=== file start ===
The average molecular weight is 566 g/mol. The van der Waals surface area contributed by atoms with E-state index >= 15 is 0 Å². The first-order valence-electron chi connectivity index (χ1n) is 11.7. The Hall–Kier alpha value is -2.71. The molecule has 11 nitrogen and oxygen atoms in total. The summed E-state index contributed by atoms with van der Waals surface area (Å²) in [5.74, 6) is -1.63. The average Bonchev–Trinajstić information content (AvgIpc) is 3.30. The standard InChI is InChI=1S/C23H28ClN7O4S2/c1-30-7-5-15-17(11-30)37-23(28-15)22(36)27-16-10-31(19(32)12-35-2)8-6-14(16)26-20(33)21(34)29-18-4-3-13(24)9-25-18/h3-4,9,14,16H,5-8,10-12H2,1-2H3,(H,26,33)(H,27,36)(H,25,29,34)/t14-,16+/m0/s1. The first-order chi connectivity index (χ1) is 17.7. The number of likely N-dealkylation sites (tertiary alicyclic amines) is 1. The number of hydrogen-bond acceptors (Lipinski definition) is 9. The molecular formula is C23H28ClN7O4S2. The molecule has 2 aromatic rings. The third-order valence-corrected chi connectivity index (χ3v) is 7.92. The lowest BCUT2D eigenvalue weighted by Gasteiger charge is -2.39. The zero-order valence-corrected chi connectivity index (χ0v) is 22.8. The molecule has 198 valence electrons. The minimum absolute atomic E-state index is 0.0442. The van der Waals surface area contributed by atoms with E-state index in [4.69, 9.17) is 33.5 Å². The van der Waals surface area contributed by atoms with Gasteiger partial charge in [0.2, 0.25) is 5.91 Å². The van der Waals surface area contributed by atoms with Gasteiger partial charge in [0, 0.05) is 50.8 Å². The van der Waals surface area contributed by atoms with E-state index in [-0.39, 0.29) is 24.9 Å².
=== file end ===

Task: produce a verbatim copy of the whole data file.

The average molecular weight is 566 g/mol. The van der Waals surface area contributed by atoms with E-state index >= 15 is 0 Å². The first-order valence-electron chi connectivity index (χ1n) is 11.7. The Hall–Kier alpha value is -2.71. The molecule has 11 nitrogen and oxygen atoms in total. The summed E-state index contributed by atoms with van der Waals surface area (Å²) in [5.74, 6) is -1.63. The average Bonchev–Trinajstić information content (AvgIpc) is 3.30. The standard InChI is InChI=1S/C23H28ClN7O4S2/c1-30-7-5-15-17(11-30)37-23(28-15)22(36)27-16-10-31(19(32)12-35-2)8-6-14(16)26-20(33)21(34)29-18-4-3-13(24)9-25-18/h3-4,9,14,16H,5-8,10-12H2,1-2H3,(H,26,33)(H,27,36)(H,25,29,34)/t14-,16+/m0/s1. The first-order chi connectivity index (χ1) is 17.7. The number of likely N-dealkylation sites (tertiary alicyclic amines) is 1. The number of hydrogen-bond acceptors (Lipinski definition) is 9. The molecular formula is C23H28ClN7O4S2. The molecule has 2 aromatic rings. The third-order valence-corrected chi connectivity index (χ3v) is 7.92. The lowest BCUT2D eigenvalue weighted by Gasteiger charge is -2.39. The zero-order valence-corrected chi connectivity index (χ0v) is 22.8. The molecule has 198 valence electrons. The minimum absolute atomic E-state index is 0.0442. The van der Waals surface area contributed by atoms with E-state index in [4.69, 9.17) is 33.5 Å². The van der Waals surface area contributed by atoms with Gasteiger partial charge in [0.2, 0.25) is 5.91 Å². The van der Waals surface area contributed by atoms with Gasteiger partial charge in [0, 0.05) is 50.8 Å². The van der Waals surface area contributed by atoms with E-state index in [-0.39, 0.29) is 24.9 Å².